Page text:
William D. (Bill) Murray retired from the Central Intelligence Agency (CIA) in March 2005, after a career of 40 years of military and civilian government service. During his 36 years with CIA, Murray rose from entry level to the highest levels of the Senior Executive Service and managed field operations in a number of overseas locations, frequently in times of war and civil strife. He also managed several different Washington based units at varying times and at increasing levels of complexity. The main thrust of his career was in the Middle East but he also served as the organization’s field manager for operations in the Balkans and later as the senior officer commanding one of the largest and most important offices in Paris.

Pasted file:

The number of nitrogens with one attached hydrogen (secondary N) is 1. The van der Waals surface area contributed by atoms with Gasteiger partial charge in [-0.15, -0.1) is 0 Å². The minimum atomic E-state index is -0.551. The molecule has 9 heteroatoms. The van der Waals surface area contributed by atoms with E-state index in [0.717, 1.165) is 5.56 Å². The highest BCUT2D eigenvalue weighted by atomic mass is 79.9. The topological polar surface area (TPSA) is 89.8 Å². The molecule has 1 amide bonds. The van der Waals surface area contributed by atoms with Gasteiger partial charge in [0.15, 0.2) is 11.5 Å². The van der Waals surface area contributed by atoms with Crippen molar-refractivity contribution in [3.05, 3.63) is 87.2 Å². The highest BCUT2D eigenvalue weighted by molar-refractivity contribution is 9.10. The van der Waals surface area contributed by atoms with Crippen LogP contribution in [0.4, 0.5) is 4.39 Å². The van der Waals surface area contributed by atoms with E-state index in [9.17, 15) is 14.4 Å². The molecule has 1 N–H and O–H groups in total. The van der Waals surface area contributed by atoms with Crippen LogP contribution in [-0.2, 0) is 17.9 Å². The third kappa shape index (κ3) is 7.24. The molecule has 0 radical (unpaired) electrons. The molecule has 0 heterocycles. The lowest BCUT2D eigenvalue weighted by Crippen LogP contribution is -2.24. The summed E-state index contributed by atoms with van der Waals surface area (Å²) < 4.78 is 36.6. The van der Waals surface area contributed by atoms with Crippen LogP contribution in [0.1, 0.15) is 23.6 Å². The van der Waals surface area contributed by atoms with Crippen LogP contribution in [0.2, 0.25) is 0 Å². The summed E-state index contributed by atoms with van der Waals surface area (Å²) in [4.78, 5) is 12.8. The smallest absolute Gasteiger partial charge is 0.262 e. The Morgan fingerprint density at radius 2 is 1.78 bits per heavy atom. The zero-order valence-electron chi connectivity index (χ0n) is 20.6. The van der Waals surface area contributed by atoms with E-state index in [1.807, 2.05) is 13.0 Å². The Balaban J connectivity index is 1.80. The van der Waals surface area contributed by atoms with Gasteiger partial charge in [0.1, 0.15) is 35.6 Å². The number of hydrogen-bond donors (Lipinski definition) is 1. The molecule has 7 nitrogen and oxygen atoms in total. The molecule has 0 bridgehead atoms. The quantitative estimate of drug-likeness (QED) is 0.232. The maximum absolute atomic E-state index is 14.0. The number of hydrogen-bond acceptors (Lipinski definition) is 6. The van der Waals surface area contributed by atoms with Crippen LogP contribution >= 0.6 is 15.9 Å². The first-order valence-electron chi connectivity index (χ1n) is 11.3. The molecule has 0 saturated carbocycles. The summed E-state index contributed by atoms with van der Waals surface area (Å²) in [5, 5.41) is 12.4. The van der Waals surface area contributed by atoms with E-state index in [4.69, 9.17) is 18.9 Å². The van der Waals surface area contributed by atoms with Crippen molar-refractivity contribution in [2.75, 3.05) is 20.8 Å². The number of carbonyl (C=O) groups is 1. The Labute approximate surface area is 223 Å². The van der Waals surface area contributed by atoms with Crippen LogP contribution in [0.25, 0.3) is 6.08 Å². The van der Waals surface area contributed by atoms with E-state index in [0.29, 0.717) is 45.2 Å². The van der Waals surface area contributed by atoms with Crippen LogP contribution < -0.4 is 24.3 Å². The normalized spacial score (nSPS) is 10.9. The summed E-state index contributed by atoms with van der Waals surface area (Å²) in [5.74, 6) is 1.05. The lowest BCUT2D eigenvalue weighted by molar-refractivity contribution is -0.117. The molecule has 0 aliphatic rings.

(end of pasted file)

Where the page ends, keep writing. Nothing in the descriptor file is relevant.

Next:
In the final stages of his active service he was seconded to the U.S. Senate to assist in creating the Intelligence Reform and Terrorism Prevention Act which made the largest change in U.S. government structures since the end of the Second World War. He received several awards over the years culminating with the Distinguished Career Intelligence Medal.
|This biography of a person who has held a non-elected position in the federal government of the United States is a stub. You can help by expanding it.|